I was in our teeny, tiny bathroom, inside of our tiny apartment, but I felt as happy and peaceful as I do sitting inside the holiest of temples. I smiled as I cut the cord with the paramedic at my feet, smiled as they wheeled us out on the stretcher, and smiled all the way to the hospital. Later, during my hospital stay, my nurse said she watched me come in “just beaming from ear to ear looking like a queen being carried in on her throne!”
Lily’s birth wasn’t scary or traumatic for me. It was incredible to witness the miracle of the human body working so perfectly and to work alongside it to deliver my baby. God blessed me with calmness, He guided me, and He prepared me. The years of reading, studying and just being fascinated by childbirth prepared me for that moment. Lily coming five days early, being so little, and coming so quickly were not just coincidences. The last month, from finding out she was breech to holding her in my arms, played out like a symphony. Every note in its place, delivered perfectly. It was beautiful to be a part of.
Joel and I could not decide on a name during my pregnancy. We had the hardest time even coming up with a list of possibilities. After Lily was born, we sat in the NICU (she was fine, they just brought her there because she was born outside of the hospital and breech) and looked up the meanings of the names on our list. Elizabeth means “pledged to God” which reminded us of how we owe everything to Him—especially this strong and healthy baby. Her nickname “Lily” (less common than others, but still a derivative of Elizabeth) comes from the New Testament verse, “And why take ye thought for raiment? Consider the lilies of field, how they grow; they toil not, neither do they spin.” Our Lily is a tiny, delicate thing, but her strength runs deep as roots in the soil. Before she was even born, and especially during her birth, she taught us to trust in the Lord and she will always be a symbol of faith. Through all of the attempts at trying to get her to “spin” she knew what the Lord had in store and was steady in her position. Her middle name “Magaly” (mah-gah-LEE) is after Joel’s mother who was also breech, born at home and delivered by her mother. Fitting, yes?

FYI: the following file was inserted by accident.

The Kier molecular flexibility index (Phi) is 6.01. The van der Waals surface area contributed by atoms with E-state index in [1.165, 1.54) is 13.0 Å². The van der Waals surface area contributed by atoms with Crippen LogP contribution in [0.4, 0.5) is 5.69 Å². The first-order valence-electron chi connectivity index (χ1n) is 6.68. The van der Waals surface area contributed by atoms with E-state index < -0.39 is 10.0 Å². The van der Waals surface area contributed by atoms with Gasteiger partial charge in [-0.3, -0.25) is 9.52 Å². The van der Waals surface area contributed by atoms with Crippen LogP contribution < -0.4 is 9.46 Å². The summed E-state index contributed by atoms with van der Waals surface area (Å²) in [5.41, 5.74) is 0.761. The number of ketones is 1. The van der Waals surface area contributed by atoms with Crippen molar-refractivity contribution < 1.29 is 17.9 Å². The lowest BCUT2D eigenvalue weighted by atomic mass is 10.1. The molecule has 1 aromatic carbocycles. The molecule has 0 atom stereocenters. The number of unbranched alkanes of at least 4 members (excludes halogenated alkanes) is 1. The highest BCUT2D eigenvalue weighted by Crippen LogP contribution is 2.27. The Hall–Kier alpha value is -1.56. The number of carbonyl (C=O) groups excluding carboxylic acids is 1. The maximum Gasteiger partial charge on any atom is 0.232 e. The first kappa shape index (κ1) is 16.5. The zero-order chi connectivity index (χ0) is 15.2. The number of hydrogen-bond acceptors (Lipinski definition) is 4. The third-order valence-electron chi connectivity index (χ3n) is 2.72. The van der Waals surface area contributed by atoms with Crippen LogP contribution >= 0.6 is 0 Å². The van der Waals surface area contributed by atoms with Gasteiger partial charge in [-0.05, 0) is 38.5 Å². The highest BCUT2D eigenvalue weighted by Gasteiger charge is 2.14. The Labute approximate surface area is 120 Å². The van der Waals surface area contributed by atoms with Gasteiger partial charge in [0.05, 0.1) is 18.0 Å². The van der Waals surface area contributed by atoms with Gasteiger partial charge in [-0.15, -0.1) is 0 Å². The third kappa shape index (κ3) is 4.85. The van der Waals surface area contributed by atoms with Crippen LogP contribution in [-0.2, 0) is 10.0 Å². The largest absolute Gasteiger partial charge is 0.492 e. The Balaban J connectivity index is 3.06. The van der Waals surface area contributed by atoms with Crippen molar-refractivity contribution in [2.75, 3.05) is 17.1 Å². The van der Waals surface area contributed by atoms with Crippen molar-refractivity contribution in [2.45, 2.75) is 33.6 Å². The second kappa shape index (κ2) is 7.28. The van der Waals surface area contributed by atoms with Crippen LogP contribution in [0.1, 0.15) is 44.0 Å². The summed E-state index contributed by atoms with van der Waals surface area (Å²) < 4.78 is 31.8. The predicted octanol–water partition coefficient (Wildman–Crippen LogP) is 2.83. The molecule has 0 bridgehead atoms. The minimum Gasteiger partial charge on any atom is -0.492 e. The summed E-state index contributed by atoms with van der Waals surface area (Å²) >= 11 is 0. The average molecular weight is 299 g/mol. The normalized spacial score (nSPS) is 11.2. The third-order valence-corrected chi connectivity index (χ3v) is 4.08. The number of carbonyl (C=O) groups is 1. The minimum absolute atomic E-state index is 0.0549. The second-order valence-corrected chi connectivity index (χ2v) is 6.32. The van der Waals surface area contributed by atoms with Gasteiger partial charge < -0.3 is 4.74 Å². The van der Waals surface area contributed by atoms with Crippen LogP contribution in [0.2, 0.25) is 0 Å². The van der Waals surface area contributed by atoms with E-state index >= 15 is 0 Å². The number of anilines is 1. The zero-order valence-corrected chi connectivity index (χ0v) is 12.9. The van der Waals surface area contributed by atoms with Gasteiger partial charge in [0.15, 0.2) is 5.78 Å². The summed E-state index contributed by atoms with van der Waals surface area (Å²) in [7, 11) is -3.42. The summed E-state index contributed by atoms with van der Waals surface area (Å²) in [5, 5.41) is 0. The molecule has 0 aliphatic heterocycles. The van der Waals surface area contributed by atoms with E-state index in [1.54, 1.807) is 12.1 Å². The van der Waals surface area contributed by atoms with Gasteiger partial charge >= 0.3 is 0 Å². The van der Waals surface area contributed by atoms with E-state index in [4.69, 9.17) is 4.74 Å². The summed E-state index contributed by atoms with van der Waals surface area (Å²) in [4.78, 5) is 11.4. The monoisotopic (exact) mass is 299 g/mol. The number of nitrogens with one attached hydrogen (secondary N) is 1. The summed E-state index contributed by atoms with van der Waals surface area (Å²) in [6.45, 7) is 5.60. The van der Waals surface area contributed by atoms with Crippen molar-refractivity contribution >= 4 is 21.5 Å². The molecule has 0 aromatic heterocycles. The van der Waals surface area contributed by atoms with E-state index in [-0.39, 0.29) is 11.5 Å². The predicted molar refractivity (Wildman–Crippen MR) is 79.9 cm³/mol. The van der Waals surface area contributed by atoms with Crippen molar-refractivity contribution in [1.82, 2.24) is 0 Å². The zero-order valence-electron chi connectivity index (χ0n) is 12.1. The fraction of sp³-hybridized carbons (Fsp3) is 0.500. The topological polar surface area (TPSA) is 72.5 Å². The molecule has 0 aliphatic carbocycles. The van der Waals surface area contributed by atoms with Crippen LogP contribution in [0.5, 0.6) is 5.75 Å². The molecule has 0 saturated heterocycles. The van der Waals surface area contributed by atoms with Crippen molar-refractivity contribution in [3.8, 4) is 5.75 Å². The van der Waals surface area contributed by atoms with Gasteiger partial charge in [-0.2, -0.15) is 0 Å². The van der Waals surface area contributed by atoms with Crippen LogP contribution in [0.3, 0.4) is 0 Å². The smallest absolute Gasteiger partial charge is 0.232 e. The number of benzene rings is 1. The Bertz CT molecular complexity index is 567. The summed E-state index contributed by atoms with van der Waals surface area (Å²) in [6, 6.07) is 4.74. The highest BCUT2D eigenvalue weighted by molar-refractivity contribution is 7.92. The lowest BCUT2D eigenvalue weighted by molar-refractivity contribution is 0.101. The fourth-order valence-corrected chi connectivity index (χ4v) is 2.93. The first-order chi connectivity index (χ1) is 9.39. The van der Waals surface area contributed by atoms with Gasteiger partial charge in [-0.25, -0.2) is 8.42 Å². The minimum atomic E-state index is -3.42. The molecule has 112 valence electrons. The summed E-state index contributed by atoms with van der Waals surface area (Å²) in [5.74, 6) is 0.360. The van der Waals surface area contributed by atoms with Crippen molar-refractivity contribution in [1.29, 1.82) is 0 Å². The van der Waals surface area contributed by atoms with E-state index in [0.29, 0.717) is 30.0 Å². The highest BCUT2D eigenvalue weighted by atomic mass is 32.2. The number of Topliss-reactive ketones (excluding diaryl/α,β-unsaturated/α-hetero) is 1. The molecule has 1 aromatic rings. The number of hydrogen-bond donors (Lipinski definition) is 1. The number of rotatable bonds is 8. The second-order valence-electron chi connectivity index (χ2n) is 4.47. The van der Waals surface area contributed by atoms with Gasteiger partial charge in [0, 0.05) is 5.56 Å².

That day in the temple I knew she would be a powerful influence; I just never expected it to start so early in her life. We are blessed to have Lily in our family, and her birth story is one for the books.